The Montreal Declaration on Metropolitan Areas brought several advances to debate around Right to the City, especially about the New Urban Agenda building. The document was prepared during the latest Habitat III Thematic Meeting, held in Montréal (Canadá), on October 2015.
The “Fostering metropolitan cooperation for sustainable urban development” statement incorporated proposals of GPR2C (Global Platform for the Right to the City), defended in the civil society group.
The GPR2C emphasizes this important step forward. All the members and entities involved consider that progress has been made regarding the proposals of the Global Platform Right to the City for the treatment of metropolitan areas in the New Urban Agenda. Some of GPR2C proposals defended in the civil society group the Thematic Conference have been incorporated on this Declaration.
One of it is the principle of cooperation and solidarity in the actions of the municipalities, that can be seen into “Metropolitan planning in support of sustainable communities”:
“If metropolitan areas are well planned and developed, e.g. through integrated participatory planning, solidarity and management approaches, they can help promote local, regional and national communities that are economically, socially, culturally and environmentally viable.”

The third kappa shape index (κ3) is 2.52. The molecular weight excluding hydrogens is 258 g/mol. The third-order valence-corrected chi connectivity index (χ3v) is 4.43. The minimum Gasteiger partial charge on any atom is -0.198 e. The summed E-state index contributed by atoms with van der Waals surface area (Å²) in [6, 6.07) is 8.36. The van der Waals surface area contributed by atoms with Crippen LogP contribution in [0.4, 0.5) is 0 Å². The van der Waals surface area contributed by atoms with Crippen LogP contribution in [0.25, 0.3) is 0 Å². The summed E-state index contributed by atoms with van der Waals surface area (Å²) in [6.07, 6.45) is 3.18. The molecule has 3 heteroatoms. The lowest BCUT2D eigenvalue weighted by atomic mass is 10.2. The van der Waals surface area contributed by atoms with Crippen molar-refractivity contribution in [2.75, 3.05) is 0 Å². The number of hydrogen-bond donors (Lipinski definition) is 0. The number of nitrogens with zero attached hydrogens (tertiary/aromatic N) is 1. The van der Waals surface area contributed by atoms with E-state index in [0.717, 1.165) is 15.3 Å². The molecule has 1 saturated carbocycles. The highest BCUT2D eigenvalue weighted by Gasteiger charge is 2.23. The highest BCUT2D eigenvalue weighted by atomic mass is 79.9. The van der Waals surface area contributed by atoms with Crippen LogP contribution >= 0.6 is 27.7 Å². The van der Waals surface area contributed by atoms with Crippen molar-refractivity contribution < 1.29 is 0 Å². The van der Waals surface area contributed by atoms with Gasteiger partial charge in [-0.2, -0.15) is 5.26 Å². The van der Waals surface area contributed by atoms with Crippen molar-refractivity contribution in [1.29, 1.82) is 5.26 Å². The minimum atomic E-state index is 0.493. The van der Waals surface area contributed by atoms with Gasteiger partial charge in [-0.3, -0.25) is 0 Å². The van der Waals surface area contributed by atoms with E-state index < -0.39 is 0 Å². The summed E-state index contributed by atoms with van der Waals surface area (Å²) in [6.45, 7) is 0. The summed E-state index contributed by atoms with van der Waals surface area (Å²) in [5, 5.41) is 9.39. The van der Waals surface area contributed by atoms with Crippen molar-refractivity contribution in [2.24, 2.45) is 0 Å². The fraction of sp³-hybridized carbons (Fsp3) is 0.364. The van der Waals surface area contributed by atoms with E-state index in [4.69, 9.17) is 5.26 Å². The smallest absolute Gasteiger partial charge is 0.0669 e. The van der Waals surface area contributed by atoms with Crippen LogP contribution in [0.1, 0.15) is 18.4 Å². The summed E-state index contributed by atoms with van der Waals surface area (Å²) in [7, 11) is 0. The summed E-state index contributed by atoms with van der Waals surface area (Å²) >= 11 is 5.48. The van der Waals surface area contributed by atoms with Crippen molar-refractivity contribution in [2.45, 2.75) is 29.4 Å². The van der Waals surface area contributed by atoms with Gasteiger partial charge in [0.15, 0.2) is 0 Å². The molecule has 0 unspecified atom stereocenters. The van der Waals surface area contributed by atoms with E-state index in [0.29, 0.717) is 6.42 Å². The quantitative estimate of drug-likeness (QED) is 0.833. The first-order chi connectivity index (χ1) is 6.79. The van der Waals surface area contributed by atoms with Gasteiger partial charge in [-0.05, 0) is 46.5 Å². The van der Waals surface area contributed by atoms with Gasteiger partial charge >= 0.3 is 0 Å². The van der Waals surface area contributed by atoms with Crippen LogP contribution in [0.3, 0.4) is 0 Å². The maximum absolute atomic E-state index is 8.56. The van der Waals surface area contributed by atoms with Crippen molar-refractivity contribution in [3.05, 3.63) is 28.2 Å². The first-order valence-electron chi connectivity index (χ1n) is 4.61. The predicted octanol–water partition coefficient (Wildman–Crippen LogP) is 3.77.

One special topic is about the inclusion of the principle of participation and direct democracy in the management and planning in particular metropolitan areas. Regarding the right to the city is recognized the importance of this right in metropolitan policy in paragraph 26:
“We Recognize the importance of placing the right to the city for all in the center of metropolitan policies, to combine citizen participation with the right to education, health, housing and work, and the recognition and respect of differences in order to promote cohabitation, conviviality, the strong metropolitan identity and a strong sense of belonging.”